What are the conditions for a projectile

projectile

Projectile (German) [edit]

Noun, n[To edit]

No longer valid spellings:

Projectile

Word separation:

Pro · jek · til, plural: Pro · jek · ti · le

Pronunciation:

IPA: [ˌpʁojɛkˈtiːl]
Audio samples: projectile (Info)
Rhymes: -iːl

Meanings:

[1] Projectile fired from a firearm
[2] larger missile; rocket

Origin:

in the 19th century from French projectile→ fr borrowed, ultimately in Latin prōicere→ la “Throw, throw in front of you” goes back[1][2][3]

Synonyms:

[1] floor
[2] missile

Sub-terms:

[1] Bullet, cartridge, arrow

Examples:

[1] That projectile penetrated the body.
[1] Here we have Projectiles made of brass with lead core.
[1] Caliber .45 means that the projectile has a diameter of almost 12 mm.
[1] “He looked in vain for the bullet hole in the wooden fence and that projectile.“[4]
[2] "That projectile remained on the approach to the North Pole and had left the lunar center far behind. "[5]
[2] After the end of the propulsion thrust, the rocket flies as a pure one projectile further.[6]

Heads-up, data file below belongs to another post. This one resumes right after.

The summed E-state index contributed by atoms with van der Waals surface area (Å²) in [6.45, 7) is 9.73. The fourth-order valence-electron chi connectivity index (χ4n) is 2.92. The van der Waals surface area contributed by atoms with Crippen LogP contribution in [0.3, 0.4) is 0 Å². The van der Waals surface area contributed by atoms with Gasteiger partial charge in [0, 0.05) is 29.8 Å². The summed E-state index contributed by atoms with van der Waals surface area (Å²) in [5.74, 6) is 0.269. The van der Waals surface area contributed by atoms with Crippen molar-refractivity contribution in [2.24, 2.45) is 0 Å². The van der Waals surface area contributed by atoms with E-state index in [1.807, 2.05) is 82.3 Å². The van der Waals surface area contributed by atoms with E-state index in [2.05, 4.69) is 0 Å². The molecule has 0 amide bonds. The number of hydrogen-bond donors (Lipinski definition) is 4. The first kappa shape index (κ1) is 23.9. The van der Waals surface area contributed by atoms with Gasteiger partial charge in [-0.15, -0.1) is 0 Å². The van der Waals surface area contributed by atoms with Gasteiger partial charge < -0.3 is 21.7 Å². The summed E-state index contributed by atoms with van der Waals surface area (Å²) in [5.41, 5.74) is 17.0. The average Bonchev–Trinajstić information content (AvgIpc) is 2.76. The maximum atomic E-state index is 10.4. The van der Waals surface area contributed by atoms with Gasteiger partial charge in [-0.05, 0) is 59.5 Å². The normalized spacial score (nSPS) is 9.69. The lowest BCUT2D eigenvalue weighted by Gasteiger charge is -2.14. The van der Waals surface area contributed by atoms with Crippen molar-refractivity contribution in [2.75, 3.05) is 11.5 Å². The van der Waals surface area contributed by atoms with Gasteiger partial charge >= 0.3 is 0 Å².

[2] The 4.5 m long projectile should reach heights of up to 130 km and speeds of up to 3000 km / h.[7]

Characteristic word combinations:

[1] sheathedprojectile

Word formations:

Projectile weight

Translations [edit]

[1] Wikipedia article "Projectile"
[1, 2] Digital dictionary of the German language "Projektil"
[1, 2] Duden online "Projektil"
[*] University of Leipzig: Vocabulary portal "Projectile"
[1] The Free Dictionary "projectile"
[1] Brockhaus' Kleines Konversations-Lexikon, fifth edition, volume 2. Leipzig, 1911, page 459, entry Projectile.

Swell:

  1. Friedrich Kluge, edited by Elmar Seebold: Etymological dictionary of the German language. 24th, revised and expanded edition. Walter de Gruyter, Berlin / New York 2001, ISBN 978-3-11-017473-1, DNB 965096742, keyword: "Projectile", page 722.
  2. Wolfgang Pfeifer: Etymological dictionary of German, digitized and edited edition based on the 2nd edition published by Akademie-Verlag in 1993. Keyword "projectile".
  3. Duden online "Projectile"
  4. Robert Baur: Blood may. Novel. Gmeiner, Meßkirch 2018, ISBN 978-3-8392-2290-4, page 38.
  5. Jules Verne: Trip around the moon. Verlag Bärmeier und Nickel, Frankfurt / Main no year (Copyright 1966), page 260.
  6. The technical development tendencies in electrical communications, Karl Herz. Retrieved August 25, 2016.
  7. Space rocket technology, Volumes 6-7, 1956. Retrieved August 25, 2016.